Military Science III - Junior Year
- Adaptive team leadership (team dynamics, developing future leaders, leadership styles and behavior)
- Personal development (effective communications, stress management)
- Army values and ethics (warrior ethos), risk management
- Advanced map reading, intelligence preparation of the battlefield, troop leading procedures, squad tactics
Cadet Leaders Course
- CLC at Fort Knox, Kentucky (usually summer after junior year). The purpose of the course is to train U.S. Army ROTC Cadets to Army standards, to develop their leadership skills, and to evaluate their officer potential. Most Army Cadets attend CLC between their junior and senior undergraduate years after having contracted to join the Army. Successful completion of CLC is a prerequisite to becoming an Army officer through ROTC.
Military Science IV- Senior Year
- Developmental and adaptive leadership (physical fitness programs, effective communications)
- Military professional ethics, ethical decision-making, code of conduct, rules of engagement, cultural awareness
- Training, risk management process, counseling, evaluation reports, career management
- Military decision-making process, organization for combat, supply and logistics, military history
After graduating from the program, Cadets receive a commission as a Second Lieutenant. The Cadet has the option of serving in the National Guard or Army Reserve as a part-time career, or on active duty in the regular Army as a full-time profession. Lieutenants in the Army lead people, while also managing equipment, vehicle fleets and financial resources. Immediately after graduating from college, new Lieutenants are routinely put in charge of and lead groups of up to 40 people. Officer career specialties in the Army are as diverse as those found in the civilian sector. Learn about specific branches and Army Careers.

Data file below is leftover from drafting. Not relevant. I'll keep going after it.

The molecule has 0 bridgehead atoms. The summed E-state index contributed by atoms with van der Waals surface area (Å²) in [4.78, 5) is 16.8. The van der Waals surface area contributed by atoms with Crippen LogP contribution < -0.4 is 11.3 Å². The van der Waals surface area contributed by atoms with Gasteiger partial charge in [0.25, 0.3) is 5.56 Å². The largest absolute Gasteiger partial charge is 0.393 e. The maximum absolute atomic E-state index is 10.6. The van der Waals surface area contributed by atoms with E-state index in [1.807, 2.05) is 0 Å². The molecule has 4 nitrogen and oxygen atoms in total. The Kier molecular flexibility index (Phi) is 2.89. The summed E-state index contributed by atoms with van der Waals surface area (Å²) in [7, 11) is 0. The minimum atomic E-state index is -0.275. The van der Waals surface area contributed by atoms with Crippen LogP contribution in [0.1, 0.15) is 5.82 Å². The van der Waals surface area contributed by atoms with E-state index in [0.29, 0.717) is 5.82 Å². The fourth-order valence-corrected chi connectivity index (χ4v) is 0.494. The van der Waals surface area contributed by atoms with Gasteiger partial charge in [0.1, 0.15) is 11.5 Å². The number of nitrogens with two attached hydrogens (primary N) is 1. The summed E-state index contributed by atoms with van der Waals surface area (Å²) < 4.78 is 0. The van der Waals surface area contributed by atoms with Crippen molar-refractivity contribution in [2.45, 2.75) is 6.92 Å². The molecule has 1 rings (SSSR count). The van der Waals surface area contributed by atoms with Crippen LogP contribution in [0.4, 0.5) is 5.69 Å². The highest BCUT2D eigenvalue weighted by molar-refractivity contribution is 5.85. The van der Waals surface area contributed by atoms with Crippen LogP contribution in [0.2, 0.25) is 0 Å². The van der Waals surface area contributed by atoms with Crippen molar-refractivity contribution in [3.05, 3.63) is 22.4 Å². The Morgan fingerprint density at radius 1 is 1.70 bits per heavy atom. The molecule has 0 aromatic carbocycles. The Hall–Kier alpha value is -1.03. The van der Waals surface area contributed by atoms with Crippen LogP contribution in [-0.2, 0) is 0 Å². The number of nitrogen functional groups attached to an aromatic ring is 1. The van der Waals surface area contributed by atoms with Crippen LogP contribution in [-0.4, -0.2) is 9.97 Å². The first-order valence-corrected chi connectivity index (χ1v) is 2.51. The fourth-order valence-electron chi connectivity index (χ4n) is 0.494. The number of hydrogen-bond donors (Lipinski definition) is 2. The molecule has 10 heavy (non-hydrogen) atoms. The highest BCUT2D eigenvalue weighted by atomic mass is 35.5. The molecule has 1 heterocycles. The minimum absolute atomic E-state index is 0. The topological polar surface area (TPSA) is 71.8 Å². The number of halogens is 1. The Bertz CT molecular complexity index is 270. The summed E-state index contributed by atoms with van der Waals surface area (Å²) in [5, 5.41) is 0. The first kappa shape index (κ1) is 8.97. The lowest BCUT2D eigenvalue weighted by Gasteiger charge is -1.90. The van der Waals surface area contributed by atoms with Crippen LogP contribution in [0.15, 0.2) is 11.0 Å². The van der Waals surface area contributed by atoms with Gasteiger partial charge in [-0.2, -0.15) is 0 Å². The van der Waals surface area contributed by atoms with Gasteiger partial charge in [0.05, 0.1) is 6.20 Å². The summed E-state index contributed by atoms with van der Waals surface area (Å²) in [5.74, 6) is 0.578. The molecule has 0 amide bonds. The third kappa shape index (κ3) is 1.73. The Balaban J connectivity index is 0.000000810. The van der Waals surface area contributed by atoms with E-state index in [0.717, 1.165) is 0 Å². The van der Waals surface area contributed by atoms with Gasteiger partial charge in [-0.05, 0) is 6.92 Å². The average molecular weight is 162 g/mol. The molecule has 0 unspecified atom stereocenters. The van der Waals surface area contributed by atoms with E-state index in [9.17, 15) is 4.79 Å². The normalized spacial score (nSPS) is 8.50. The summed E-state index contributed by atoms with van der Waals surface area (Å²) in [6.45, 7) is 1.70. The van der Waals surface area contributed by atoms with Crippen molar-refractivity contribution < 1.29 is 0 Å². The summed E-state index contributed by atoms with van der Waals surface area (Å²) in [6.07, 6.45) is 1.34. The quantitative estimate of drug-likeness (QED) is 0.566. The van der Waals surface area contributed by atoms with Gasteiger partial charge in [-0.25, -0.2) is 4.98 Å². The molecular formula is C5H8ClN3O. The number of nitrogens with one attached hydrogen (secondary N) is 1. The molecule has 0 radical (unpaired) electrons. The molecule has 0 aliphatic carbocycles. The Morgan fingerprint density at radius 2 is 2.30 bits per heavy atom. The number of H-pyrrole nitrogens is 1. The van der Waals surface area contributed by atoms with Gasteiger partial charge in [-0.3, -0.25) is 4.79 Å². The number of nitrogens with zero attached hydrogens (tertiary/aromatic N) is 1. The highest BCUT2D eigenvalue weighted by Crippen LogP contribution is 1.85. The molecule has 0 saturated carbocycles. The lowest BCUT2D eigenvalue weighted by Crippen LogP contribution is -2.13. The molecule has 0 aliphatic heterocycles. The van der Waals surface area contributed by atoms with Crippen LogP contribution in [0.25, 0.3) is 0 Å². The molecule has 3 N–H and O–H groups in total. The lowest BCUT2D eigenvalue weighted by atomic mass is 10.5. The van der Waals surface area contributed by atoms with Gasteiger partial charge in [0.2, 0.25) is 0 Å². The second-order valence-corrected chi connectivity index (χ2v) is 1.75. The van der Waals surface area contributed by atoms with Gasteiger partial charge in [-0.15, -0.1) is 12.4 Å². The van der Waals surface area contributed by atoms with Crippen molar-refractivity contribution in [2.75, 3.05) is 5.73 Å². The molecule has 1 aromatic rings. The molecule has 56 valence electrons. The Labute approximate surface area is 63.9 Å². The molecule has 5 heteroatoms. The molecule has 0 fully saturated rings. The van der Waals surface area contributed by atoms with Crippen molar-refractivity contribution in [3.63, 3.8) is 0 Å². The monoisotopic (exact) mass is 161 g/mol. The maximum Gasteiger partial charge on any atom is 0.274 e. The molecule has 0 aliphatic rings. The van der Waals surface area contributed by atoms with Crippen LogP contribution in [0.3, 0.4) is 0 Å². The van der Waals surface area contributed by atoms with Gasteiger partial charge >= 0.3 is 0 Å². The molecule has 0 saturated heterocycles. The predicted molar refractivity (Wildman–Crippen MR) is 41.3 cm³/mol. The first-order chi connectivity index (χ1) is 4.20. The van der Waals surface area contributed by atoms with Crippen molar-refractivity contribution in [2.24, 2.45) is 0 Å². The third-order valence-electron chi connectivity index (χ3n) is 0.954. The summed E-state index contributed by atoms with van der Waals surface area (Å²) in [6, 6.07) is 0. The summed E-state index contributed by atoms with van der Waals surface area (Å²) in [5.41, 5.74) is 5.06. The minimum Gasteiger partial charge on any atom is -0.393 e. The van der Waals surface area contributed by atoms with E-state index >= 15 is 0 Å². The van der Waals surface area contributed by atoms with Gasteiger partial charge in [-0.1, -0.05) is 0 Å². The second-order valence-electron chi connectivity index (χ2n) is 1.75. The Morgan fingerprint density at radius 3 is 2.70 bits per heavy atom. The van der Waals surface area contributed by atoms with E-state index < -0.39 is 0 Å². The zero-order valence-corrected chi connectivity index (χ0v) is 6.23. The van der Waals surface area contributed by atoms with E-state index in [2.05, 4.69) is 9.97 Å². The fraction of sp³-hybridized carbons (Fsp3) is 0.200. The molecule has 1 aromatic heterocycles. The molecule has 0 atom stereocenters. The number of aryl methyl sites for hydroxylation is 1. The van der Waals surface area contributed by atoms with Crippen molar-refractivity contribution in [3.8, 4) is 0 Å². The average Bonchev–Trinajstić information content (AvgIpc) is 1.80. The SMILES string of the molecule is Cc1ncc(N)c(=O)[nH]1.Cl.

17 Branches (specialties) students can request as an Army Officer include the following:
Except for the health professions, an officer's specialty in the Army does not have to be related to his or her university academic degree. New Lieutenants who go into the regular Army serve on active duty for three or four years, and may then transfer into the reserves. Lieutenants commissioned in the National Guard or Army Reserve serve their entire tour in the Reserves.
Career Options with a Graduate Degree
Army career fields that require a graduate degree are not typically available to commissioned officers until after the sixth year of commissioned service. These include the following:
- Foreign Area Officers (Military attaches to the U.S. Diplomatic Corps)
- United States Military Academy at West Point Faculty
- White House Fellowships
- Operational Research and Systems Analysts
- Army Acquisition Corps personnel (Research and Development)
- ROTC professors of Military Science
- Officers accepted into these career fields attend leading universities and the Army often pays for these graduate programs.
Potential Career Growth
- Promotion from Second to First Lieutenant is approximately 18 months
- Promotion from First Lieutenant to Captain is approximately 18 months
- Promotion from Captain to Major is approximately six and a half years
- Promotion from Major to Lieutenant Colonel is approximately five and a half years